Pad Thai at Hawkers in St. Pete

Friday Food Fight: Pad Thai — Thailand’s National Dish Enters the Ring

A long-standing corner Thai restaurant takes on a popular Pan-Asian place.

Pad Thai is the second most popular Asian noodle dish in the world, according to the International Noodle Institute, behind ramen and ahead of chow mein, which it eclipsed in 2003. 

Okay, I made that up, but it sounds kinda true, right? 

Regardless, it’s time we got an Asian dish into Friday Food Fight. This week’s contestants are Hawkers, a popular restaurant in St. Pete’s Edge District specializing in a wide array of “Asian street fare,” and Thai Am, a small, long-standing Thai eatery on 4th Street just south of 62nd Avenue.

I decided to pick up the two Pad Thais and bring them back to the FFF Lab. Thai Am’s dining room remains closed, and seeing as this was a Saturday night, I didn’t feel like breaking out my concert-tested earplugs to dine at Hawkers. If you’ve been there, you know how loud it is.

Eating them side-by-side in the same environment seemed the fairest.


I’ve gotten (mostly) takeout from this restaurant for decades. It’s “family owned and operated,” almost certainly by Thai-Americans and/or immigrants. They make Thai food tailored to American tastes. I usually get the Panang Curry and don’t recall ever trying the Pad Thai.

I ordered mine with chicken, and mild, not wanting to risk too much heat.


Presentation is irrelevant here — a plastic container — but I did immediately notice that this Pad Thai had a homogenous appearance: noodles with matching pieces of scrambled egg, chicken and bean sprouts, and a couple of green scallions peeking out.

No other vegetables livened up the party, when those ingredients are often found in American-style Pad Thai. To be fair and accurate, the recipe consists of “small rice noodles, egg, ground peanuts, bean sprouts & scallions.”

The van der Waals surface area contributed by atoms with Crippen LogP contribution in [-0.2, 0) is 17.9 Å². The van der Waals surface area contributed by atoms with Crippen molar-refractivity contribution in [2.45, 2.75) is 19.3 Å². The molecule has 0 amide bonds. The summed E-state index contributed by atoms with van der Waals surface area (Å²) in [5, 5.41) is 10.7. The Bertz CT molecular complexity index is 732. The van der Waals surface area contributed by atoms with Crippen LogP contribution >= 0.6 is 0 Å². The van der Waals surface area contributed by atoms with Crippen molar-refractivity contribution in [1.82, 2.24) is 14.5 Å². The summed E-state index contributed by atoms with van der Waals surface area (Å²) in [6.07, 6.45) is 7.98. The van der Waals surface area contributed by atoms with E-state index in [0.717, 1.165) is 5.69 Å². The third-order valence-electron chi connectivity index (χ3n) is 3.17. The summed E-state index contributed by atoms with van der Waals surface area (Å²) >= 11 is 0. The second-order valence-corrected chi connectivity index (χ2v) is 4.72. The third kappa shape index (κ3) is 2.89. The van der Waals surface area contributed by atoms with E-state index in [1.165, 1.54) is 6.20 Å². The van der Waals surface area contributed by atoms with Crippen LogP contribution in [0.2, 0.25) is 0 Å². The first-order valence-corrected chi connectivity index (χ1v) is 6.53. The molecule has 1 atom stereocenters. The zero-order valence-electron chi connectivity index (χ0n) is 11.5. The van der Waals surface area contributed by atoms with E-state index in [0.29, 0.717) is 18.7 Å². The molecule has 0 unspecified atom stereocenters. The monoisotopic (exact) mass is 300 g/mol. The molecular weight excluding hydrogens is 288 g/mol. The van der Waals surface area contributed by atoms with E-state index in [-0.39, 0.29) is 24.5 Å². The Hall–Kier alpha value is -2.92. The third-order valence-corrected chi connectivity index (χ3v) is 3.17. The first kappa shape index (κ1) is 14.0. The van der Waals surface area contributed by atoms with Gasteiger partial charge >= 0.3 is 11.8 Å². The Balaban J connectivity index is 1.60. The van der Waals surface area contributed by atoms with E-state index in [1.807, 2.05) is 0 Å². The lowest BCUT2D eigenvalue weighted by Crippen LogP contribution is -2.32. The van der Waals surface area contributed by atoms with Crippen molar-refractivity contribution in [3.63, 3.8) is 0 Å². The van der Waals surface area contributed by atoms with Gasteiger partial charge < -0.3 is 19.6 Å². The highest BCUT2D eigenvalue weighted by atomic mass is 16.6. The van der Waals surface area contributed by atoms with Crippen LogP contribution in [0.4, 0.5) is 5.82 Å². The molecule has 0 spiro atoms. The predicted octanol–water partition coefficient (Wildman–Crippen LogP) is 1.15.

Texture and Taste

The Pad Thais I’ve had often carried a hint of sweetness. Thai-Am’s borders on candied. Maybe I could’ve mitigated this too-sweet aspect by adding some spiciness — turning the heat up to, say, medium. (Just a theory.) But again, caveat emptor: the menu promises a “sweet & tangy homemade sauce.” Sweet? Definitely. Tangy? Maybe a little.

The white-meat chicken was moist enough — I’ve had it other places where it was like cardboard — but it didn’t add much flavor. For my palate, this Pad Thai could’ve use more crunch. In fact, this Pad Thai could’ve used more stuff overall.


Courtesy of Hawkers.

The place was boomin’ on an early Saturday evening, and I mean that both metaphorically and literally. I was in and out quickly enough that earplugs weren’t necessary.


It was instantly obvious that this Pad Thai had plenty of stuff, certainly when compared to the competition. A couple of plump shrimp stood out. The chunks of chicken looked hearty. A nest of peanuts promised crunch. Most important, I could detect bok choy, carrot slivers and onions — and their might’ve been some other veggies, too. This Pad Thai looked altogether appetizing.

Texture and Taste

Hawkers does not give you a choice of spiciness, but its version does provide a bit of heat, which I welcomed. For someone who doesn’t care for shrimp, I must say they were tender (and tail-less). I could detect no sweetness, and the dish might have benefited from just a smidge of it. In all, the flavor was more complex than Thai-Am’s.

The Winner of this Pad Thai Showdown Is …

Hawkers. In all, it was a more substantial dish, with a wider array of flavors that integrated nicely.

Before I Go, a Few Words About Value (or: The Magic of Volume)

Everyone values taste, but do you also value volume?

Thai-Am’s was was a loaves-and-fishes serving of Pad Thai. We forked a bunch out onto a plate and ate it. Then I ate some more out of the container. Even then, it looked as if we hadn’t made a dent. Bemused, I measured the container: 9 inches long, 6 inches wide, 1-3/4 inches deep. Thai Am must have have used a hydraulic press to stuff the Pad Thai in there. I consider weighing it on the bathroom scale, but who needs the mess?

A plate of Thai-Am’s Pad Thai next to its loaves-and-fishes container.

If you want a nice helping of Pad Thai for one or two, I’d recommend Hawkers. If you want to feed a family of four for I-don’t-know-how-long, then Thai-Am is the choice. I purposefully disposed of Thai-Am’s container without ever reaching the bottom.

I want to believe in magic.